Lawrence Martin, M.D., FACP, FCCP
Clinical Associate Professor of Medicine
Case Western Reserve University School of Medicine
Cleveland, Ohio

ABG book

Directions: This quiz is designed to test your understanding of information in the review paper, The Four Most Important Equations in Clinical Practice.. For each of the following five numbered statements or questions, there are five lettered responses (a-e), each of which may be true or false. Circle the correct or true responses. Answers immediately follow the quiz.

1. Normal range for PaCO2 is 35-45 mm Hg. A change in PaCO2 from normal to 28 mm Hg means the subject

    a) is hyperventilating.
    b) has excess alveolar ventilation for the amount of CO2 production.
    c) must have hypoxia, anxiety, and/or metabolic acidosis.
    d) must be breathing faster than normal.
    e) must have acute respiratory alkalosis.

2. The arterial PO2 is predicted to be reduced to some extent from

    a) anemia.
    b) ventilation-perfusion (V-Q) imbalance with an increase in the number of low V- Q units.
    c) increased PCO2, while the subject is breathing room air.
    d) carbon monoxide poisoning.
    e) altitude.

3. To obtain a reasonable idea of the acid-base state of a patient's blood, you would need to know the

    a) pH and PaCO2.
    b) pH and PaO2.
    c) PaCO2 and PaO2.
    d) PaCO2 and HCO3-.
    e) pH and SaO2 (%saturation of hemoglobin with oxygen).

4. Arterial blood gas data (pH, PaCO2, PaO2, SaO2) are related in some simple but important ways. Which of the following are valid relationships?

    a) Alveolar PO2 is related to PaCO2 by the alveolar gas equation: as PaCO2 goes up, alveolar PO2 goes down.
    b) PaO2 is inversely related to blood pH: as pH goes up, PaO2 goes down.
    c) If PaCO2 increases while HCO3- remains unchanged, pH always goes down.
    d) PaO2 is related to SaO2 on a linear scale (i.e., a straight-line relationship).
    e) The SaO2 is related to hemoglobin-bound arterial oxygen content on a linear scale (i.e., a straight-line relationship).

5. There are some "truisms" in terminology and physiology for proper blood gas interpretation. They include which of the following?

    a) "Hyperventilation" and "hypoventilation" are clinical terms, and are not diagnosed by arterial blood gases.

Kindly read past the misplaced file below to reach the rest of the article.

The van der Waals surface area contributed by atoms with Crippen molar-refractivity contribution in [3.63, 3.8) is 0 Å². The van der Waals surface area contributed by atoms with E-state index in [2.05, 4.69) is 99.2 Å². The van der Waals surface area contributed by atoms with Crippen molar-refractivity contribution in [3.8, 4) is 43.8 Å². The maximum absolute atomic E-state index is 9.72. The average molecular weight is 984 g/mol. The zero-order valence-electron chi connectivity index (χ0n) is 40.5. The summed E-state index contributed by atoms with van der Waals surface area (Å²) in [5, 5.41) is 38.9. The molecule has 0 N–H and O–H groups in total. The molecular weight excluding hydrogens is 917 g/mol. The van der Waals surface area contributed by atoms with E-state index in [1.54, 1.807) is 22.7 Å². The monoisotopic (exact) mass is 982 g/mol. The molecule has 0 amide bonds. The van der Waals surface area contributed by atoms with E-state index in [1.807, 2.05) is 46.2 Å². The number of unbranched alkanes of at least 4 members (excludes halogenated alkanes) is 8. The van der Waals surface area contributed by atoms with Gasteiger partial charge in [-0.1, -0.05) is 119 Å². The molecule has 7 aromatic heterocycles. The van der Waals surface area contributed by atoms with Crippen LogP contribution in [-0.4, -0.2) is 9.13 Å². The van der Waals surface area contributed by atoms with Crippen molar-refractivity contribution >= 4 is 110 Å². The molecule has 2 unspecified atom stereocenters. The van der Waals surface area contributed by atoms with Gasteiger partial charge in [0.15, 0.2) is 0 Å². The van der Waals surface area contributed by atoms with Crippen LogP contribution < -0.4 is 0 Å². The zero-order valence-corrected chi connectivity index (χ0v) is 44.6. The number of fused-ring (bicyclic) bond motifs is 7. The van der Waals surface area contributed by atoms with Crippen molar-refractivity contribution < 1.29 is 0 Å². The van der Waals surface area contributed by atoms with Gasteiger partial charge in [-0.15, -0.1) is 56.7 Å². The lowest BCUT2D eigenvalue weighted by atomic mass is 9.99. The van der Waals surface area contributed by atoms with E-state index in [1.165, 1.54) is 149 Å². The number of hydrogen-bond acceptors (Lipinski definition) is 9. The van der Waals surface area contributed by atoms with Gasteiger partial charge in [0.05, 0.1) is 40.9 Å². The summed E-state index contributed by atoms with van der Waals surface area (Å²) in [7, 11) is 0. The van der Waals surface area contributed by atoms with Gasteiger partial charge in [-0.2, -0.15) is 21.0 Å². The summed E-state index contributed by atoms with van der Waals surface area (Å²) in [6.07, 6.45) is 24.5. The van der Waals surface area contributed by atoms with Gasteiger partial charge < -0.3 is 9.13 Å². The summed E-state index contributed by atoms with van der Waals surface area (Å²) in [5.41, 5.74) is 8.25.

b) The alveolar-arterial PO2 difference increases with age and with increase in the fraction of inspired oxygen.
    c) The arterial PO2 cannot go above 100 mm Hg while breathing room air at sea level.
    d) A continuously negative alveolar-arterial PO2 difference is incompatible with life.
    e) If arterial pH is normal, the patient cannot have a clinically significant acid-base disorder.


1. a and b are true.

The patient may have hyperventilation from many causes (including voluntary hyperventilation). The subject may be breathing deeper than normal, rather than faster. And the subject may be hyperventilating to compensate for metabolic acidosis, which would not be a respiratory alkalosis.

2. b, c and e are true; other responses are false.

Anemia and carbon monoxide poisoning do not affect PaO2 (except when there is a ventilation-perfusion imbalance and some right to left shunting).

3. a and d are true.

You need to know two of the three Henderson-Hasselbalch equation variables to assess acid-base status.

4. a, c and e are true.

PaO2 and pH are not related in any formal way. The relationship of PaO2 to SaO2 is sigmoid-shaped, not straight line.

5. b and d are true.

Hyperventilation and hypoventilation are specifically not defined by clinical or bedside criteria, but by changes in PaCO2. The PaO2 can easily go above 100 mm Hg with hyperventilation and normal lungs. Arterial pH can be normal with two or more acid-base disorders occurring at the same time.

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